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September 21, 2000


Dirty Little Boy, Difficult Customer, Tacky In-Law,  and  Shy Guy


Dear Mrs. Web,

My son is four. He is an outdoors kid who likes to get dirty. Sometimes he comes into the house and tries to kiss or hug me with his dirty, muddy fingers. I find myself always pushing him away because I donít want to get dirty. I feel so bad for the both of us. Any suggestions?

Being a parent means you are going to be smudged. So you are going to have to change your expectations. Think of your at-home wardrobe as play clothes, like yard work clothes. Expect them to get dirty, then itís not such a big deal. When dressed up to go out, have a wet, soapy facecloth and towel handy to slow down and scrub that boy energy. Dirt washes out, acceptance and loving memories doesnít.

Dear Mrs. Web,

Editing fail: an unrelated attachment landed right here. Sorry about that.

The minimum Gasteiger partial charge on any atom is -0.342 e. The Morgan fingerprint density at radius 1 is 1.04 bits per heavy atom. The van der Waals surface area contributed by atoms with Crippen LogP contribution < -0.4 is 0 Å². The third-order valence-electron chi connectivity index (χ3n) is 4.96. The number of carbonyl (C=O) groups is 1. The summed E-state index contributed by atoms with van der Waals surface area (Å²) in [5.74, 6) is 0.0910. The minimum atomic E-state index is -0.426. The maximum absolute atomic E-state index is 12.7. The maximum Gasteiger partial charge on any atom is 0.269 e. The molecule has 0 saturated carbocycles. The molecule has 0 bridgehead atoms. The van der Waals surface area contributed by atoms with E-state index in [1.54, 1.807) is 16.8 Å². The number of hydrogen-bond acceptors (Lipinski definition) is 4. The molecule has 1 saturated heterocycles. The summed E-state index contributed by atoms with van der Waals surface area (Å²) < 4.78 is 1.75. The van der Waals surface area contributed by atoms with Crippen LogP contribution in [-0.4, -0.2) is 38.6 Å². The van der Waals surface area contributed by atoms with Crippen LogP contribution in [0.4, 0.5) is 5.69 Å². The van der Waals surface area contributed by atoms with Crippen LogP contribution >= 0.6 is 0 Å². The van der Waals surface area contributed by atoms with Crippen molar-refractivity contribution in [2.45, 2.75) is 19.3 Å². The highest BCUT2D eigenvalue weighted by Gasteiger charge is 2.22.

There is a customer who comes into the food store where I work. She comes in about once every two or three days. She is obnoxious and tries to pry into my life, asks me questions and comments on my appearance. I always try to stop her.. I am never sure what to do. How do I handle this? I want to stop her and be polite.

First, I would tell my manager about her. One of the best ways to handle difficult customers is with a smile and small talk about a neutral subject. Donít forget to ask her that old standby: paper or plastic? 

Dear Mrs. Web,

My ex-husbandís father, my former father-in-law just called. He just asked me out on a date. He is still married to his third wife. I told him no thanks and not to call again. What should I do? Should I tell my ex-husband and father of my two children?

There are men who will hit up a telephone pole if it is unattached. One telephone callÖno. However, if he has a pattern of annoying you, defined by Dear Mrs. Web as two telephone calls, I would notify the father of your two children.

Dear Mrs. Web,

My libido has diminished. I have been thinking of going to my doctor about this, and perhaps obtaining a prescription for the highly advertised medication for men. I am so shy that I am blushing and uncomfortable typing this in. I would never be able to talk to anyone about this problem. How can I talk to my doctor?